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Street Fighter 4: Unaccessible? |


Is this game completely unapproachable to newcomers?

First, the controls: while the rest of the industry is trying to make controls more intuitive, natural, and accessible, fighters have gone in the complete opposite direction. The controls are obtuse, hard to learn, frustratingly difficult to execute, and it’s supposed to be that way. This is done to give players a sense of real “skill” and accomplishment, but to most players this is just a pointless chore. These moves require several coordinated button presses and demand absolutely perfect timing and it’s sure to be maddeningly frustrating to all but the most devout players.

Secondly and more importantly, when are you supposed to perform which move and why? Basically, how do I play the game after I’ve learned the controls? The game doesn’t make the slightest attempt to explain this at all. The fundamentals of the game are kept shrouded in mystique. There are some very basic modes to help you learn the controls, but the game doesn’t make even a passing attempt to help you understand the game beyond that.

There is a lot of promise behind the core idea of a reflex-based one-on-one “duel” game. But that core game is hidden behind such an impossible learning curve, that few will experience it.

If single-player shooters have been excessively dumbed down to appeal to the masses, fighters are stubbornly refusing to make any concessions towards new players.

  • Gibb

    People seem to be buying special arcade sticks for this one, and I’m starting to think this is a requirement to enjoy the game. True or false?

  • mikael

    I agree completely with you, Darrin. I tend to feel the same, but to a lesser degree, about sports games; there’s rarely any hints on how to actually play the game once they’ve shown you the passing and shooting button.

  • If that’s the case with SFIV, I am glad they did not dumb down the controls. Each fighter usually has a great deal of moves, how will you translate this to a few buttons? By introducing combos, that’s the natural way. Should it auto-select a move? Where does that leave tactics?

    In fact, the less button mashing and the more tactical a fighter is, the better. If the game was not a fighter game, but fighting was secondary to the game, I’d understand, but the game HAS to offer something to be learned, it HAS to need some deeper understanding to be of any value, you should be able to learn new tricks weeks/months after you start playing.

    Gamers became too lazy, I guess!

  • Darrin

    If someone buys a football game, it’s safe to assume they know the general rules of football. This is totally different.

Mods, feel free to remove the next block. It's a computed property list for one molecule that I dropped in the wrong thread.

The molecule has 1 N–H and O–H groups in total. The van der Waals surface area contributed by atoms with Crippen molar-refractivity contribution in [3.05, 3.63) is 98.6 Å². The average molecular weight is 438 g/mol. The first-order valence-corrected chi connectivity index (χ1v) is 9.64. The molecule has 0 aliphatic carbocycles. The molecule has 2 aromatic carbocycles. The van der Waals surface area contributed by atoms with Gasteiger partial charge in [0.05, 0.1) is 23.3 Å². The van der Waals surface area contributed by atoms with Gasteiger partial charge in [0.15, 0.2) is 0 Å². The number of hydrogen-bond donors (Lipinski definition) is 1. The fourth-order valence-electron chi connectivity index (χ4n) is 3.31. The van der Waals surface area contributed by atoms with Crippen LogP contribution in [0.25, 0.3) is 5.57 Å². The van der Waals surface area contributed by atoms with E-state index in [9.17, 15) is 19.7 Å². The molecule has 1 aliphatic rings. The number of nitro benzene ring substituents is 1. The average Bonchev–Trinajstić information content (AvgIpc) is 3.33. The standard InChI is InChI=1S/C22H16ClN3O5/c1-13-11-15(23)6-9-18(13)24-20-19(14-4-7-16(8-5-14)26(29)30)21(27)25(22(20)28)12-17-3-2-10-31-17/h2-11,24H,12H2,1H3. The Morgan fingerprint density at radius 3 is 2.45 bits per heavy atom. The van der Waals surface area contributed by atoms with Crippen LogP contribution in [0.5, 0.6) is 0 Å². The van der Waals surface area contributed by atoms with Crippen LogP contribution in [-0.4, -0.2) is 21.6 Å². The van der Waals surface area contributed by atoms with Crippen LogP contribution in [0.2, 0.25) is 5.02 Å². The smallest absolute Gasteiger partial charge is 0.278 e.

Emrah, any kind of game with human competition is hard by nature: A newbie playing a multiplayer game of Killzone or Starcraft or Super Puzzle Fighter will get slaughtered. But the newbie will grasp the fundamentals immediately and have a general understanding of what he/she is supposed to do and why he/she is getting slaughtered. With a game Street Figher, a newbie will get slaughtered and not have a clue as to why. He/she will just keep randomly trying moves or mashing to try to find something that works.

  • mikael

    I think it’s safe to assume that everyone who buys SFIV knows the general rules of a fight as well.

  • Darrin, but that’s the only deep thing a fighter can provide you, wealth of moves executed on different situations, and the bigger the move, the harder it is to execute. There’s a very good balance to that. If that’s left out, the game has not much left to offer you. The newbie has to analyze how he’s getting beaten, and on what occasions he needs to execute which move.

  • mjm_007

    I used to be pretty good at Street Fighter & Mortal Kombat back in the day. But since middle school, I’ve developed my gaming a little bit and have branched out to different kinds of games, leaving the tekkens and other fighters behind. But now, maybe for nostalgia sake, I picked up SFIV and cant even compete in the arcade mode! Let alone online. The controls are slightly familiar, but I completely suck. lol. Its discouraging. I havent even played it since Killzone came out. I was thinking about buying a joystick too, btw. Anybody think that would help?

  • Nash

    I think it’s just like any other game, play it until you get it. If losing doesn’t make you want to get better, than it’s not worth your time. Every game can’t be made for everyone. I agree with the sports game reference. I know more than an average amount about real football, but I never play online because I get destroyed and it’s not fun. I don’t have time to invest in learning every defense for every situation, learning when (or how) to double team, customizing playbooks, etc.